Olivia O'Leary meets two social dynamos. Both lived in conditions which frustrated them and demoralised their neighbours, so they took matters into their own hands. Cathy McCormack and Mohammed Amram launched campaigns at a local level, and both ended up on national and international stages fighting for the rights of both their immediate and their global neighbours.
Conductors Sakari Orama, of the CBSO, and Mark Elder, from the Halle Orchestra, talk in depth about the skills and techniques involved in taking over established orchestras.
Una Mills decided to adopt a baby girl from a Chinese orphanage five years ago and as a result, Qin Ye from Nanjing became Ruth Mills from Wiltshire. Ruth is a happy and settled little girl, but memories and experiences from her nine months in China are deep within her. Pat Wordley thought she couldn't have children, and desperately wanted to adopt a baby. Just as she was arranging to fly to South America to bring home Amy, she discovered she was pregnant. She went ahead with the adoption, and in the space of a year became the mother of Amy, and her natural son, both are now 17. Olivia O'Leary meets Una Mills and Pat Wordley and hears about the practicalities, the huge emotional challenges, and the great rewards that adoption from abroad can bring.
Olivia O'Leary talks to two professional gamblers about their shady existence working the world's casinos.
Olivia O'Leary discusses the brutal effects of alcoholism with two recovering young alcoholics. Del was just eighteen when he was diagnosed with cirrhosis of the liver. Angela considered prostitution to support herself and her drinking. Today, in recovery, they discuss the dangers of alcohol abuse for young people today.
Valerie Netties and Jane Druburgh compare notes on the unexplained disappearance of a family member.
This week she speaks to two women with eating disorders.
Supermodels Erin O'Connor and Carmen dell'Orefice share their experiences of the fashion industry.
Olivia O'Leary meets Midlander Mike Bennett now a politician in Bolivia and German born Gisela Stuart, now a British MP and finds out if it really is possible for a foreigner to represent another country's people. What do you bring of your own country to your adopted home? And the ultimate show of loyalty, which country would you die for?
Two 'lone twins', brought up without their twins due to separation or death, discuss their personal stories of separation and self-discovery.
Olivia O'Leary hears about some unusual predicaments: What do you do when you've got a rhino with a rectal prolapse? You think it's safely anaesthetised, but suddenly you realise that it's having problems breathing and could die unless you administer an antidote. You're in the back of a small van, and when it wakes up the rhino will be extremely bad tempered and you've nowhere to run.And what about the lemur which makes a break for freedom and sleeps peacefully in a tree surrounded by the police, fire brigade, and RSPCA, all trying to rescue it. Chris West, of London Zoo, knows all about problems like this and, along with Stuart Muir of Newquay Zoo, discusses both the amusing side of zoo life and the ethical dilemmas you have to confront when you're the director of a zoo.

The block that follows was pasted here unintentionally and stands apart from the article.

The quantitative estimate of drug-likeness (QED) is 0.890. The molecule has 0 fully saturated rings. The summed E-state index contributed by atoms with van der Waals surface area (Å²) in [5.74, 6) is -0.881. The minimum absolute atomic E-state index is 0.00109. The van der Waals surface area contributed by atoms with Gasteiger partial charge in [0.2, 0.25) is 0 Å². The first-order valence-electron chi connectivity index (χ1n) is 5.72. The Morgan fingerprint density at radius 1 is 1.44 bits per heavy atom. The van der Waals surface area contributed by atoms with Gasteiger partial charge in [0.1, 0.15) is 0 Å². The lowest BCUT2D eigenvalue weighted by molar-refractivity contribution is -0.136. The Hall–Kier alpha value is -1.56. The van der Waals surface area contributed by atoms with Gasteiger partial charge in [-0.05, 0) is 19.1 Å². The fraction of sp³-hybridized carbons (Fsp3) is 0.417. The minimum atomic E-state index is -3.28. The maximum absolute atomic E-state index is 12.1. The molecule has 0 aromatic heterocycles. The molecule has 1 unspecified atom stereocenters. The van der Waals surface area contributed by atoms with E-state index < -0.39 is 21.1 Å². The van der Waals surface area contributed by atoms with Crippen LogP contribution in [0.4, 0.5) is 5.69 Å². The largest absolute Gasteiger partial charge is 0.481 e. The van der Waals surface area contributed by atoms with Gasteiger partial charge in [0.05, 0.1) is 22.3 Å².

Maria Bentley-Dingwall, niece of Derek Bentley, and Georgina Ellis, daughter of Ruth, discuss the legacy of the death penalty.
" Maria Bentley-Dingwall, niece of Derek Bentley, and Georgina Ellis, daughter of Ruth, discuss the legacy of the death penalty.
This week, she speaks to Robert Fisk and Martin Bell MP about their lives as foreign correspondents. They discuss war, morality and the problem of censorship.
Canon Andrew White and Alastair Crooke talk with Olivia O'Leary about negotiating hostage releases and the ends of sieges in the Middle East.
She talks to bomb disposal and mine clearance workers.
|08||Children Of Criminal Figitives||20020908|
Olivia O'Leary talks to Nick Reynolds, son of train robber Bruce, and Amber Marks, daughter of drug smuggler Howard, about their lives as fugitives and how they see their fathers.
|08||Living With A Name||20010612|
Gottfried Wagner and Nicholas Mosley talk openly about their experience of being related to someone who is internationally reviled.
|08||Miscarriages Of Justice||20030916|
Two men who, between them, spent nearly 40 years in jail for crimes they did not commit tell their stories to Olivia O'Leary.
|08||Survivors Of Disasters||20040831|
Olivia O'Leary meets Ruth Millington who survived the Bam Earthquake and Mary Campion who survived the sinking of an ocean liner. Ruth recalls waking up to find herself in the midst of the quake with tons of bricks bouncing around the room. Later she helped to rescue people buried in the ruins. Mary still has flashbacks from the Jupiter cruise line disaster which sank off the coast of Athens from which hundreds of school children were rescued.